How green are you? Ecobot knows...

For those concerned about global warming and their impact on it, Ecobot offers a convenient, open-source way to track one's personal carbon footprint and take steps to reduce it.

The Wall Street Journal recently opined that "the inconvenient truth is that the earth's temperatures have flat-lined since 2001, despite growing concentrations of CO2," causing a greater number of scientists to question the science behind global warming. Whatever your opinion in the matter, it's certainly true that the world would be better off if we wasted less energy, which is what makes open-source Ecobot so useful.

Ecobot tracks your carbon footprint Taxi

While programs like Amee help businesses measure their carbon footprints, Ecobot offers a personal "carbon trainer" for Mac users.

Designed by Taxi, a Canadian corporation, Ecobot is derived from Taxi's participation in the "Green for Green" competition. The program "calculates your carbon footprint by measuring the fuel, power, and paper you use," and, importantly, does a lot of this data aggregation automatically. ("Automatically" is good - heck, if we weren't so lazy, we probably wouldn't need all these vehicles to power us from Point A to Point B.)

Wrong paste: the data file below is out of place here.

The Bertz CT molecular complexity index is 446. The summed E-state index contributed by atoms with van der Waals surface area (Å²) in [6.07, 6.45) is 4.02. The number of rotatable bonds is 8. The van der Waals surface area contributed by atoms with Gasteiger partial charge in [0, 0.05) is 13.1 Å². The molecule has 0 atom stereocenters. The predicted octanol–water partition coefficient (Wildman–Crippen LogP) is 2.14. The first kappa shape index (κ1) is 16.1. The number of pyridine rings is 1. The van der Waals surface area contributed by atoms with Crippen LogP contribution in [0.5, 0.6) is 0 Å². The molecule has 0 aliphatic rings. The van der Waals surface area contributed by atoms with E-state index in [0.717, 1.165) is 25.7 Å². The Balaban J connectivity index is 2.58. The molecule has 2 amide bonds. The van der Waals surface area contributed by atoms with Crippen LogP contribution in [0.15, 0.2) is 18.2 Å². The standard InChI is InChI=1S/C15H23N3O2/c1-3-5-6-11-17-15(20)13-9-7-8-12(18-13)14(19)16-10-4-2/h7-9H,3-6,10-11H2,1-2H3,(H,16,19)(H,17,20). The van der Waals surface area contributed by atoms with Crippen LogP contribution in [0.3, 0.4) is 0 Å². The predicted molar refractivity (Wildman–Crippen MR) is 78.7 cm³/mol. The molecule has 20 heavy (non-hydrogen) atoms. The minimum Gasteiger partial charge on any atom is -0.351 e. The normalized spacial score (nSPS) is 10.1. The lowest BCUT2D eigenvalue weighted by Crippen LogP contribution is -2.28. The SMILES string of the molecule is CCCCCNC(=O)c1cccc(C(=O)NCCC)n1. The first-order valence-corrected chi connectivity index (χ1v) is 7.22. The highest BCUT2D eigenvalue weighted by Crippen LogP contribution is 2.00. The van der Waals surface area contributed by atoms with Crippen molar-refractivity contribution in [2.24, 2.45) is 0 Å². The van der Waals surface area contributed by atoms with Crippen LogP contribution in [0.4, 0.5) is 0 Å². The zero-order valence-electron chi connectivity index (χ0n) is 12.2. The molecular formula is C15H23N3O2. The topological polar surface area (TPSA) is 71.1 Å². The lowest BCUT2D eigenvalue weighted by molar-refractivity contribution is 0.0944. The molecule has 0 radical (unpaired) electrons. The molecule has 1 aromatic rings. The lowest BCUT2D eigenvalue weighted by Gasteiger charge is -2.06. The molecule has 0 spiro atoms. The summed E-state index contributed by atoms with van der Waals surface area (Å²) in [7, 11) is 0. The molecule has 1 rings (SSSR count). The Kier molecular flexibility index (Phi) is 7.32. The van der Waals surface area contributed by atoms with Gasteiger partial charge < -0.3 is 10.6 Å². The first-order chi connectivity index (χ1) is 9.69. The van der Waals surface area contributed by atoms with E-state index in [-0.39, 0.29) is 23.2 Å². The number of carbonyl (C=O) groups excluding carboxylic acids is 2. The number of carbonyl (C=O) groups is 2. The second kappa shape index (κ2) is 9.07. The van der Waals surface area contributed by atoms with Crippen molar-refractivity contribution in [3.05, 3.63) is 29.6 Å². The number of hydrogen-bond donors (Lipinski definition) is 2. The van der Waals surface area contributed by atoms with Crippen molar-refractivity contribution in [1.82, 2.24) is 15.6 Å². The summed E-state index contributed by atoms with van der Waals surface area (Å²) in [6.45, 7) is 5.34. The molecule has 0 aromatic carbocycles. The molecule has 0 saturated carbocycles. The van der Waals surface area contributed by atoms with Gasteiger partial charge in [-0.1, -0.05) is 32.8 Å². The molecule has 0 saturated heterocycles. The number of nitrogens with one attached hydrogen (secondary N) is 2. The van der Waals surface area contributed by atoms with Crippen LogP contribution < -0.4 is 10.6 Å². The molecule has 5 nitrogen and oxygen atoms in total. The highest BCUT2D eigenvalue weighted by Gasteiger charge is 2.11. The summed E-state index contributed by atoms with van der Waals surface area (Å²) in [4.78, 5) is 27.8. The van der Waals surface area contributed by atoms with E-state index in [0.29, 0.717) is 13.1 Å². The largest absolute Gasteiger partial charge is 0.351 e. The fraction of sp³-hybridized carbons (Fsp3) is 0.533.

Not only does Ecobot keep track of how many pages you print from your laptop, but it also tracks the wireless networks to which you connect and works with you to figure out how you got from one to the other, and calculates the carbon emissions required to make the journey.

Pretty slick.

Even if you're not a tree-hugging, carbon-footprint-obsessed member of the Greenimati, Ecobot is an easy-to-use, unobtrusive way to monitor how much carbon your lifestyle requires. Of course, it only works if you're a Mac user.

Even so, despite Dell's insistence that Apple's Macs aren't as green as Apple claims, Ecobot lets you be as green as you want to be...and brag about it to anyone patient enough to listen to you.


Follow me on Twitter @mjasay. But please consider the environment before printing out my 3,000-plus tweets.

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About the author

    Matt Asay is chief operating officer at Canonical, the company behind the Ubuntu Linux operating system. Prior to Canonical, Matt was general manager of the Americas division and vice president of business development at Alfresco, an open-source applications company. Matt brings a decade of in-the-trenches open-source business and legal experience to The Open Road, with an emphasis on emerging open-source business strategies and opportunities. He is a member of the CNET Blog Network and is not an employee of CNET. You can follow Matt on Twitter @mjasay.

     

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